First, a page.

We have outlined a novel strategy for fine mapping atherosclerosis loci using association on a sensitized genetic background. In this proof of concept paper, we have provided strong evidence that the strategy works, with the potential of greatly narrowing the regions of the mouse genome that contribute to differences in atherosclerosis susceptibility. We have previously reported the successful application of the EMMA algorithm for correction of the significant population structure existing among inbred strains of mice, allowing association analysis using common inbred strains of mice5
. As compared to linkage, association analysis has much improved mapping resolution because it utilizes the many historical recombinations that have occurred during the generation of inbred strains rather than the much smaller number of recombinations that occur in a genetic cross.
In order to induce significant atherosclerotic lesions, we utilized a sensitized genetic background (the human apolipoprotein B transgene). Indeed, the lesions we observed were about 10-fold larger than those obtained using a high fat, cholic acid diet alone. It is noteworthy that our results among the BXH subset of RI strains surveyed with the human apoB transgene were highly concordant with previous studies from the laboratory of Paigen and coworkers and our laboratory. This suggests that the genetic factors contributing to fatty streaks and more advanced lesions show considerable overlap. The concordance of our data with previous genetic studies of atherosclerosis in mice also validates the F1 hybrid strategy for introducing a sensitizing mutation onto multiple genetic backgrounds. The strategy has the drawback that it will miss recessive mutations contributing to the trait that are carried by the partner strain (that is, the strain to which the sensitizing mutation carrying strain is crossed).
We have used our association strategy to fine map loci that have previously been identified using linkage, focusing on Ath30
. Our original study in BXH.Apoe−/−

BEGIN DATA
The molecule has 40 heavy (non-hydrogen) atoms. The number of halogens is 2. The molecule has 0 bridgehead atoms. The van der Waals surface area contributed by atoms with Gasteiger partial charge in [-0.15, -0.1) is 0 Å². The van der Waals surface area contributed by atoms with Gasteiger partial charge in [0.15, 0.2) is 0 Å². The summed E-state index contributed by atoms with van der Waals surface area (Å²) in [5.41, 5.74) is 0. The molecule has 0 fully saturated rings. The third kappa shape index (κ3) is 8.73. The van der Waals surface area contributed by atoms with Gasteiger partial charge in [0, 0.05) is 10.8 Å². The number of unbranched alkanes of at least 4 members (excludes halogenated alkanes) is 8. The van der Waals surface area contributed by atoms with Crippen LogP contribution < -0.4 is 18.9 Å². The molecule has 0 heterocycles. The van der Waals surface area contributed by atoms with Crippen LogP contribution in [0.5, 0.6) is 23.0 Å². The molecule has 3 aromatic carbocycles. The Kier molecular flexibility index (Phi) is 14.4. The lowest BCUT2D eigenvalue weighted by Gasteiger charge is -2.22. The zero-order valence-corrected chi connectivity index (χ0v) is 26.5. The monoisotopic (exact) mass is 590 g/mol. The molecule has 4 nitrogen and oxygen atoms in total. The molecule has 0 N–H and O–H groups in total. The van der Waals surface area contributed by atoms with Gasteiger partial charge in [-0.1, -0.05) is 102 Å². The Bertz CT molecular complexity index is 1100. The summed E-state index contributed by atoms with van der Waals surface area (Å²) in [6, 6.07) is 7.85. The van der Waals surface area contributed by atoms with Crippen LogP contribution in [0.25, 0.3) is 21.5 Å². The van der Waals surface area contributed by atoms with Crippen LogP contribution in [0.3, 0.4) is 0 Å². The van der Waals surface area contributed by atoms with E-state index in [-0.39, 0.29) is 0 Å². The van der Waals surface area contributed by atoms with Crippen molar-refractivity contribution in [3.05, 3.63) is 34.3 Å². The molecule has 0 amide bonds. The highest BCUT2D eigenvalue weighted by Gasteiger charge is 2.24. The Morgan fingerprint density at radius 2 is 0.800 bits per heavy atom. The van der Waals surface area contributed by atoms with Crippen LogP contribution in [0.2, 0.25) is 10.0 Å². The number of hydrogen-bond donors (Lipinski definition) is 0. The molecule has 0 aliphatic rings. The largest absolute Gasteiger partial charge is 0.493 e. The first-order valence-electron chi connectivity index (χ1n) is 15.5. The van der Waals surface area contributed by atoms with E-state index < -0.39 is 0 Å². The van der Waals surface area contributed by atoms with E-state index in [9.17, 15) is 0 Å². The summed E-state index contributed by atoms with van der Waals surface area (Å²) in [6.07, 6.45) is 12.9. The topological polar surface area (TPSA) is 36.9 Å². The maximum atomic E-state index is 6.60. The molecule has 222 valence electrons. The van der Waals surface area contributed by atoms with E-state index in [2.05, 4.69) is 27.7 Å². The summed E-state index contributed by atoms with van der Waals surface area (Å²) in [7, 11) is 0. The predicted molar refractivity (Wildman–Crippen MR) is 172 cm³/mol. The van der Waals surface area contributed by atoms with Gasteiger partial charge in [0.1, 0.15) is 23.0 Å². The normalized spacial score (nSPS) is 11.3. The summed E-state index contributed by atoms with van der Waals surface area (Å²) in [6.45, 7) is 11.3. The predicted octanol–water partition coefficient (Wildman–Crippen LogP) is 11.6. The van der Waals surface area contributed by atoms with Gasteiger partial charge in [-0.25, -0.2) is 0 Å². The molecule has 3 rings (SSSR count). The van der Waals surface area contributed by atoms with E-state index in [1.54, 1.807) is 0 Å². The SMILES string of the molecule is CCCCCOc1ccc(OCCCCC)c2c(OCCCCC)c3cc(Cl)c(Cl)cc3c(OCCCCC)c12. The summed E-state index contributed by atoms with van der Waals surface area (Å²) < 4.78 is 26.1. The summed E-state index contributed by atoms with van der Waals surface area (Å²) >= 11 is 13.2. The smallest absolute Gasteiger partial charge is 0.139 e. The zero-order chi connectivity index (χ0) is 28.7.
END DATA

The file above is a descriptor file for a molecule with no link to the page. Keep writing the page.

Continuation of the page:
mice identified the Ath30
locus on Chr 1 with a 95% confidence interval of 8Mb, from 72 to 80 Mb, containing over 300 genes25
. Using association we are now able to reduce the interval of the Ath30
QTL to a 2 Mb region, between 74.8 to 76.8 Mb on Chr 1, containing only 31 genes. This allows us to eliminate several positional candidates from our initial cross, such as 2310007B03Rik
. Analysis of SNPs with coding changes identified 13 of the 31 genes in the interval, with missense variants.
Since the locus does not map with plasma lipids, we hypothesized that the gene(s) underlying the Ath30
locus may be vessel wall specific and thus performed eQTL analysis of aorta. Two genes had highly significant local eQTL, Des
encodes a proteoglycan that has been previously implicated as a candidate gene for atherosclerosis in human lesions33
and galactosidase, beta 1-like is an uncharacterized gene.
To further examine the possible role of these candidates in atherogenesis we compared their expression in cells derived from aortas from wild-type and Apoe−/− mice. These results indicate that Des mRNA levels are induced prior to initiation of extensive atherosclerosis at 4 weeks of age and elevated expression continues into more advanced lesion development at 24 weeks of age. There were no effects on Glb1l.
The original studies identifying Ath30
indicated that this locus was sex-biased, with females, but not males, exhibiting a significant QTL.25
. The explanation for the failure to observe sex-bias in the present association study is unclear. However, it is known that the nature of the sensitizing mutation can affect sex differences (for example,34, 35
and, whereas, the previous study used an Apoe−/−
sensitizing mutation, this study employed a human APOB transgene. The fact that the sex bias was not observed in our present study could well be due to differences in sensitizing mutation.
In conclusion, our results suggest that the mouse may provide another unbiased approach to identify the genes and pathways contributing to this common forms of atherosclerosis (and other complex traits), complementing human studies. Analyses in mice may also help overcome some of the limitations of human studies, particularly the analysis of gene-by-gene and gene-by-environment interactions.